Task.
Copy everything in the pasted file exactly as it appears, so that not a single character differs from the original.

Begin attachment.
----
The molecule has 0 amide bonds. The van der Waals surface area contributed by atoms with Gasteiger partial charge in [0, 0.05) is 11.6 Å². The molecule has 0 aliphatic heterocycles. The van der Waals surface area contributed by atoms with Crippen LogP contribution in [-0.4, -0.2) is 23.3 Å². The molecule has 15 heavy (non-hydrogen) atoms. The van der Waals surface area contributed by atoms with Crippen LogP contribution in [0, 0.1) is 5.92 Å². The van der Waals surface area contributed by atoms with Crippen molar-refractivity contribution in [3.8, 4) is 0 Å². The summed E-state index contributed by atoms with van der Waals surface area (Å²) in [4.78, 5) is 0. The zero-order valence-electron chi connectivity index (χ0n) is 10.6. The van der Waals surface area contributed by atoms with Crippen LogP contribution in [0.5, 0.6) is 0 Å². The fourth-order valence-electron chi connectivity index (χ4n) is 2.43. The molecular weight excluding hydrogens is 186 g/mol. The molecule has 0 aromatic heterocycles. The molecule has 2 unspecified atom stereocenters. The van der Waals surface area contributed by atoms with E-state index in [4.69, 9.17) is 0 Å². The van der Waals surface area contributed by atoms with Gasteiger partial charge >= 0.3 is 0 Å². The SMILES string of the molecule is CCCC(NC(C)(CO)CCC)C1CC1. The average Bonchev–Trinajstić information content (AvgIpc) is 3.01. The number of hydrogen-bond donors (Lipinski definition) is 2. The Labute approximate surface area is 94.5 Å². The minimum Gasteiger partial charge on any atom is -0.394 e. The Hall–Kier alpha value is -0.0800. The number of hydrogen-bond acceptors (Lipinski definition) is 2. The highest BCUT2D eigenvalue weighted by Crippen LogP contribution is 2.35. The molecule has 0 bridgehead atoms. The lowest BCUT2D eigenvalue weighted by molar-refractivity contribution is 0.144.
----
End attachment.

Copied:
The molecule has 0 amide bonds. The van der Waals surface area contributed by atoms with Gasteiger partial charge in [0, 0.05) is 11.6 Å². The molecule has 0 aliphatic heterocycles. The van der Waals surface area contributed by atoms with Crippen LogP contribution in [-0.4, -0.2) is 23.3 Å². The molecule has 15 heavy (non-hydrogen) atoms. The van der Waals surface area contributed by atoms with Crippen LogP contribution in [0, 0.1) is 5.92 Å². The van der Waals surface area contributed by atoms with Crippen molar-refractivity contribution in [3.8, 4) is 0 Å². The summed E-state index contributed by atoms with van der Waals surface area (Å²) in [4.78, 5) is 0. The zero-order valence-electron chi connectivity index (χ0n) is 10.6. The van der Waals surface area contributed by atoms with Crippen LogP contribution in [0.5, 0.6) is 0 Å². The fourth-order valence-electron chi connectivity index (χ4n) is 2.43. The molecular weight excluding hydrogens is 186 g/mol. The molecule has 0 aromatic heterocycles. The molecule has 2 unspecified atom stereocenters. The van der Waals surface area contributed by atoms with E-state index in [4.69, 9.17) is 0 Å². The van der Waals surface area contributed by atoms with Gasteiger partial charge >= 0.3 is 0 Å². The SMILES string of the molecule is CCCC(NC(C)(CO)CCC)C1CC1. The average Bonchev–Trinajstić information content (AvgIpc) is 3.01. The number of hydrogen-bond donors (Lipinski definition) is 2. The Labute approximate surface area is 94.5 Å². The minimum Gasteiger partial charge on any atom is -0.394 e. The Hall–Kier alpha value is -0.0800. The number of hydrogen-bond acceptors (Lipinski definition) is 2. The highest BCUT2D eigenvalue weighted by Crippen LogP contribution is 2.35. The molecule has 0 bridgehead atoms. The lowest BCUT2D eigenvalue weighted by molar-refractivity contribution is 0.144.